Finally, there's Overwork: In the game, Overwork is a Special Skill that can only be used once per Session. Like the other skills, once used Overwork is gone until your group gets together to play the game again. Unless...certain Overwork Skills can restore already used skills, with one ability bringing back standard skills and a different Overwork bringing back someone else's Overwork. Here's where I was inspired to add an additional mechanic: Overtime

Because skills are spent like a resource and with how neat Overwork abilities are, I decided that certain die rolls earn the Employees Overtime Points (see my follow-up posts for more details). In my houseruled version, the player spends 1 point of Overtime to use the Employee's Overwork Skill. To use it a second time in the same Session costs 2 Overtime Points, 3 for a third time, etc.

Sample Overwork Skills include simple things like Bulldoze (Allows you a do-over. You can re-roll a die roll), healing abilities like Steel Heart/Nerves of Steel (Reduces Mental Damage to Zero / 0), and the aforementioned Clear Mind/Routine Work (Makes all skills in your PCs Skill Set 'Unused'). 

This will make more sense when I talk about how the intriguing Judgement Rolls (basically the Task Resolution system). In addition, I'm considering making a sample Ghostbuster Employee to better illustrate how everything works together.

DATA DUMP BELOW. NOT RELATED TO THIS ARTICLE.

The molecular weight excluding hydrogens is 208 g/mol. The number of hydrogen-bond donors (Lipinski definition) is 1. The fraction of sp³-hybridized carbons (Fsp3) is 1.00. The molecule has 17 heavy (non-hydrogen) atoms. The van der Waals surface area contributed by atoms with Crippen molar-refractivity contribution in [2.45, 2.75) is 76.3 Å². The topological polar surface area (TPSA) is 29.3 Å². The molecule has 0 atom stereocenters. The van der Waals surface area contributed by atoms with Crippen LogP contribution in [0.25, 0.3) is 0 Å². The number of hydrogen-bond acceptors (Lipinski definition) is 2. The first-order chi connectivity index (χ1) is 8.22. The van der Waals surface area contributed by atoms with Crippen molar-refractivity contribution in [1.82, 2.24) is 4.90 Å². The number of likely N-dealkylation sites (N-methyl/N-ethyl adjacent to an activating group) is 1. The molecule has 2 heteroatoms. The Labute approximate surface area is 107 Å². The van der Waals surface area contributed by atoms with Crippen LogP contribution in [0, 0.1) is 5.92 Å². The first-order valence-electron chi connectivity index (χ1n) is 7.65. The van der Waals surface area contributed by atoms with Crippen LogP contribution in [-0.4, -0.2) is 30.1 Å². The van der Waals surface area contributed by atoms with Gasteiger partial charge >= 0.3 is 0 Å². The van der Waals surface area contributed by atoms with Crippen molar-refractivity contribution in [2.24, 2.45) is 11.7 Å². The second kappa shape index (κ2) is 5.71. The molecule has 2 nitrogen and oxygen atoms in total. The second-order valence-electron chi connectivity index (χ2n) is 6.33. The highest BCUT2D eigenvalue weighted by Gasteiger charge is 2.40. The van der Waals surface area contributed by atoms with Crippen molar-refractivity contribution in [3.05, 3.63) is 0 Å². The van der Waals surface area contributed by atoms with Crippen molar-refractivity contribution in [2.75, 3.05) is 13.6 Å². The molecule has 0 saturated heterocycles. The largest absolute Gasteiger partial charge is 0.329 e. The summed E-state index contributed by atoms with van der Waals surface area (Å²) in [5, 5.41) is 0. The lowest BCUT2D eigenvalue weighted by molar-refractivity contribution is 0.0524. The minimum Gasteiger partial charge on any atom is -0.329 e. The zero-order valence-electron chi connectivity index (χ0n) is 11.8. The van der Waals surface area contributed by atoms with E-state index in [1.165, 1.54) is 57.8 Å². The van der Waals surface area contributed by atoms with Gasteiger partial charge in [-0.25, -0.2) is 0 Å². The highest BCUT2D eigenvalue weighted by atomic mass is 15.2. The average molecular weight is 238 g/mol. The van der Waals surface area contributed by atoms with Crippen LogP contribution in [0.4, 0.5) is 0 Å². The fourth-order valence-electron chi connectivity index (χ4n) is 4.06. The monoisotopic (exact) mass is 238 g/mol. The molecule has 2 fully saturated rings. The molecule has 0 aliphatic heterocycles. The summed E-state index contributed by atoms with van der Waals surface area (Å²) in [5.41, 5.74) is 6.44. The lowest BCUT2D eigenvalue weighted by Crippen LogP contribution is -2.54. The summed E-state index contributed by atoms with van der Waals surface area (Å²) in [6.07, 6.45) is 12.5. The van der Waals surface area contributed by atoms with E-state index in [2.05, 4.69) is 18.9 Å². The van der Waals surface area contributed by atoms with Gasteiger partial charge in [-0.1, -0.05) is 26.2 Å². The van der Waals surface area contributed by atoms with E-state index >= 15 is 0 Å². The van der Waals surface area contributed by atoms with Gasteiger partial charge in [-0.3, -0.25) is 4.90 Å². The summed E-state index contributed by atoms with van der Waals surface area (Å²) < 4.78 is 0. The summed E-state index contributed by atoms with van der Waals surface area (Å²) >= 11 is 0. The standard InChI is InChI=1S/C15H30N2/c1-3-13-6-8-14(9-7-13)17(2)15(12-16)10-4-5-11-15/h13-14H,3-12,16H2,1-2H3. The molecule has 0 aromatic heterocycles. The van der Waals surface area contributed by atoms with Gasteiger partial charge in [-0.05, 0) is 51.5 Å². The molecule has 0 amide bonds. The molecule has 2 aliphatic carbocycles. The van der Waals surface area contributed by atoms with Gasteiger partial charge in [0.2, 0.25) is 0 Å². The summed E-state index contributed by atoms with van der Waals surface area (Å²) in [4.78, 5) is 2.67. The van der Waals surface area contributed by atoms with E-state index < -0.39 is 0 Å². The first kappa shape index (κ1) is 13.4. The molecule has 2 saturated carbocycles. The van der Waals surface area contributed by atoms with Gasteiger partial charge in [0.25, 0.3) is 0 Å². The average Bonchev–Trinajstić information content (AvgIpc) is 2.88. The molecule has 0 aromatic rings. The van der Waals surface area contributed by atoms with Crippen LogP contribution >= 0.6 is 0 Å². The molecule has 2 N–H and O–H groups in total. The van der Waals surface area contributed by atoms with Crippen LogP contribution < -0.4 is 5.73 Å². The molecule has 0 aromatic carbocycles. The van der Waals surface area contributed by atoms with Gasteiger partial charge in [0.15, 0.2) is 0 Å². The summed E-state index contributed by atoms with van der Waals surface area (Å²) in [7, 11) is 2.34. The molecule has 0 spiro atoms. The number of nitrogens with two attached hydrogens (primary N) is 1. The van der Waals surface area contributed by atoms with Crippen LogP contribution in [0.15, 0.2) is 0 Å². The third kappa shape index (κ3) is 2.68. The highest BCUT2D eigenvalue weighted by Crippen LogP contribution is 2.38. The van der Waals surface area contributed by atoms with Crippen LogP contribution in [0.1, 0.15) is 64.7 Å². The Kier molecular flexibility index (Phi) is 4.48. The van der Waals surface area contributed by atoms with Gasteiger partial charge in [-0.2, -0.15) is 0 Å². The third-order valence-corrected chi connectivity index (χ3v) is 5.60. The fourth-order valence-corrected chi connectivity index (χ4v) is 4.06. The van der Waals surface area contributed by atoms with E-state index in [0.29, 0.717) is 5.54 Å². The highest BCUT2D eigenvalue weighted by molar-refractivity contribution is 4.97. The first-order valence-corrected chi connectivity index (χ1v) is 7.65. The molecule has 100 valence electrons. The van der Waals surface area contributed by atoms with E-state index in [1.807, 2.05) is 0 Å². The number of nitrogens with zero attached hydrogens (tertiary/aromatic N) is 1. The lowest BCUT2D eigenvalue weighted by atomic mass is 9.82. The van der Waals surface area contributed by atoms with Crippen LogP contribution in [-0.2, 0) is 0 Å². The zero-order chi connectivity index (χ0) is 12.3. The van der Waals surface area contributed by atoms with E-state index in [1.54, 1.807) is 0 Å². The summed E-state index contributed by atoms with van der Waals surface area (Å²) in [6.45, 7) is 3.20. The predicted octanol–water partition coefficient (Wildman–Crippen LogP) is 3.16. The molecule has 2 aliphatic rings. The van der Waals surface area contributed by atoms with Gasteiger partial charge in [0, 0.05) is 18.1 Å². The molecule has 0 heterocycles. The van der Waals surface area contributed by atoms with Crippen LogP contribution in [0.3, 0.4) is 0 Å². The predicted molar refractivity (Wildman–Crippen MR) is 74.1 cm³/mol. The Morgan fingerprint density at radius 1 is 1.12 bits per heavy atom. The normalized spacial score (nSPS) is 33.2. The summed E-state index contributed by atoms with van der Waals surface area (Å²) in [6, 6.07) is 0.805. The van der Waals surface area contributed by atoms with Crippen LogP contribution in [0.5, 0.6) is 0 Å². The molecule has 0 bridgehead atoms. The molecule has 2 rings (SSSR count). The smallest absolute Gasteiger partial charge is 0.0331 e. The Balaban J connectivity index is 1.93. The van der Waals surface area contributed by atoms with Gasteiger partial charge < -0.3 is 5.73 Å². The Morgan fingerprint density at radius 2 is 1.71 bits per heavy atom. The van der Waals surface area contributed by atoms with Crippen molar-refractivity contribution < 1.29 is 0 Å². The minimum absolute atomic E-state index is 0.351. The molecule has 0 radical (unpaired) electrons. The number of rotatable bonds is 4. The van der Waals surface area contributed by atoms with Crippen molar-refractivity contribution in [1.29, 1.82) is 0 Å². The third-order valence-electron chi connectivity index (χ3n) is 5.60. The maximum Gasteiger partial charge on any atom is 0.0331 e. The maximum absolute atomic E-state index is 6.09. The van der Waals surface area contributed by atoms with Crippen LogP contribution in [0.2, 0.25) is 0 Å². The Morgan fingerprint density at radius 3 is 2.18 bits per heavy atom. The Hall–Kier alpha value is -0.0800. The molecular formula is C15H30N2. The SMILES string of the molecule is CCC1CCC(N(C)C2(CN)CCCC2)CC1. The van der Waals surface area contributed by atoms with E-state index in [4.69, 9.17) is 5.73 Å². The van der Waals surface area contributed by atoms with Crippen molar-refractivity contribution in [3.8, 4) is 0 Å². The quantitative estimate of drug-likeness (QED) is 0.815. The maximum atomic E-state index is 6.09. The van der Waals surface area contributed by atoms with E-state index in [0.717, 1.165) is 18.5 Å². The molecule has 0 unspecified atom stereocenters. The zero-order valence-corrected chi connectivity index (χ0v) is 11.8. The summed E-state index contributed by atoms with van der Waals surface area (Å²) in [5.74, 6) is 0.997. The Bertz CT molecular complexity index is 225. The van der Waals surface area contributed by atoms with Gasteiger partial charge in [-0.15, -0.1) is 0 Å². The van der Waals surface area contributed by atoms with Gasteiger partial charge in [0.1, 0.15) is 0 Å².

That's it for now. Catch up with you soon.

Barking Alien

One more thing before I Japan there is a promotional collaboration going on between Ghostbusters: Frozen Empire (re-titled Frozen Summer for the Japanese market) and the upcoming Anime series Dan Da Dan

The idea seems to be that the characters from the popular Manga promote the new Ghostbusters film to a young audience less familiar with the franchise, while simultaneously letting everyone know an Anime based on the Manga is coming out later in 2024.

Dan Da Dan (sometimes written Dandadan) is definitely in the vein of Ghostbusters genre-wise. The story follows Momo Ayase, a high school girl who believes in ghosts but not aliens and her classmate Okarun who believes in aliens but not ghosts. To determine who's correct, the two make a bet and challenge each other to visit locations associated with UFOs and the occult respectively. When the two reach their respective places it turns out that they were half-right, both aliens and ghosts do exist and neither is too thrilled at being found out. 

There are 13 volumes of the Manga so far, with the Anime airing in October of this year. 

PS: All the art (except for the Dandadan/Ghostbusters poster above) is the result of my usual mix of Midjourney AI, my original art, and Photostudio. 


  1. Adam, Are you currently running this as a TRPG campaign? Or are you planning to?

    1. I am not...yet.

      I'd like to, as I've had great success with Ghostbusters campaigns in the past. I'm also really interested in running something with a Anime feel again in the near future. Is this the right combo? The secret sauce? Maybe.

      It's certainly an intriguing idea.

  2. Wow! This sounds amazing. I've always been fascinated by the idea of a game with its own built-in bureaucracy (Paranoia, of course, springs to mind), so I cannot wait to read of further developments with this idea.

  3. I'm intrigued. I'd play it if I had the chance.